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Choosing to start your own small business is one thing, but what about when your child announces plans to become an entrepreneur? While there are certainly examples of minors and teens who have started successful businesses, they also face unique challenges.
To find out how to overcome them, we consulted four experts and discovered their top tips for parenting and supporting a child who wants to become their own boss.
Bring Your Child to Real Meetings
No amount of talking can accurately capture what it's like to be a small business owner responsible for complying with various regulations. So sometimes, the best way to teach a child about the realities of entrepreneurship is to give them a front-row seat.
Gary Morris, president of the marketing strategy company Grafted-In, explains that in order to provide support to your child and ensure they understand how to comply with all relevant regulations, parents can bring the child to real-world meetings.
"It helps if the parents have been in the entrepreneurial journey as well," Morris said. "If that's the case, they've most likely accumulated resources by way of experts such as certified public accountants (CPAs), business attorneys, tax advisors" and the like.
"So one thing a parent can do," he continued, "is help their children feel the weight and responsibility of these moments by having sit-down, grown-up meetings" with those experts.
And "if it's not the case that the parents have that experience or resources, they ought to help their children find them and go with them to those meetings."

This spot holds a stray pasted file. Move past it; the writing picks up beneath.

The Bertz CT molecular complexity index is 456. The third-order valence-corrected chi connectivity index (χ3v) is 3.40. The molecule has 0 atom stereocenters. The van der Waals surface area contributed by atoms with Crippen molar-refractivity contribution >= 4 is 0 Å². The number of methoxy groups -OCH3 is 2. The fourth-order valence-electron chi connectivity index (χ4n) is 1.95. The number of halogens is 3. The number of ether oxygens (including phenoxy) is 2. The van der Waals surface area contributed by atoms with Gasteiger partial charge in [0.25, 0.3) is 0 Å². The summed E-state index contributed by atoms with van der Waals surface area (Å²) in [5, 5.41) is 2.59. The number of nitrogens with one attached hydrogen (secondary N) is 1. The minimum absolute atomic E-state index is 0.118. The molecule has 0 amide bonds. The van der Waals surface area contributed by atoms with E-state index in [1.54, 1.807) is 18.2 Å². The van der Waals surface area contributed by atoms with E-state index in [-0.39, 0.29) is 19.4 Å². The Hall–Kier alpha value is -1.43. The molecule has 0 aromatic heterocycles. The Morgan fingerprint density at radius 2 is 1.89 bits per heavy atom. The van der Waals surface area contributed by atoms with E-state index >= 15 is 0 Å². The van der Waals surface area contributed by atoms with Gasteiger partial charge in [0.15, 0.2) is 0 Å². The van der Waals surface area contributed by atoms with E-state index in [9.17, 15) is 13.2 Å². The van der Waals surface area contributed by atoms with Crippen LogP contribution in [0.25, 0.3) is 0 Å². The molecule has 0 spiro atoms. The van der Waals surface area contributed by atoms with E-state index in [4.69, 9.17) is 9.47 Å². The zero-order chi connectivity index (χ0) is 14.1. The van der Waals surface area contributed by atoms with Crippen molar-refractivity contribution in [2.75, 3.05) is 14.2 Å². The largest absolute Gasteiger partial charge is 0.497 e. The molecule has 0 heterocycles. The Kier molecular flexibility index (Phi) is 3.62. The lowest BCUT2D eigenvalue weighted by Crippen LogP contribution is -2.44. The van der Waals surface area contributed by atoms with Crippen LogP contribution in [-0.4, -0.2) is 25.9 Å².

Where can you find meetings or programs to give your kid some real-world experience? Attend a networking event in your area, consider a school-run program like INCubatoredu or look for an online course like "Be Entrepreneurial" from Junior Achievement.
Analyze Your Own Biases
For parents who aren't entrepreneurs themselves, preconceived notions of what small business ownership entails can sometimes present challenges.
Louisa Zhou, founder of the entrepreneurial coaching company LouisaZhou.com, summed it up nicely: "One of the most important ways parents can support their entrepreneurial children is to be aware of their own limiting beliefs and not project those on them."
"For instance," she explained, "maybe you as a parent think it's hard to make money because you were brought up to believe that. Well, if you teach your child this, [then] their business might not take off."
Zhou also advises you to "help your children understand that failure is just part of the journey. They will likely get rejected many times. But if you support them in seeing failure as a stepping stone to success, you've given them a massive advantage for later in life."
Know the Legal Limitations of Entrepreneurs Under 18
If your child wants to start their own business before turning 18, you'll need to research what they can and cannot do on a legal level without assistance from an adult.
"Young people sign contracts every day, and the law recognizes and enforces these contracts," says Kim Chan, lawyer, founder and CEO of DocPro. "However, there are laws that prohibit people under the age of 18 (known as minors) from signing certain contracts."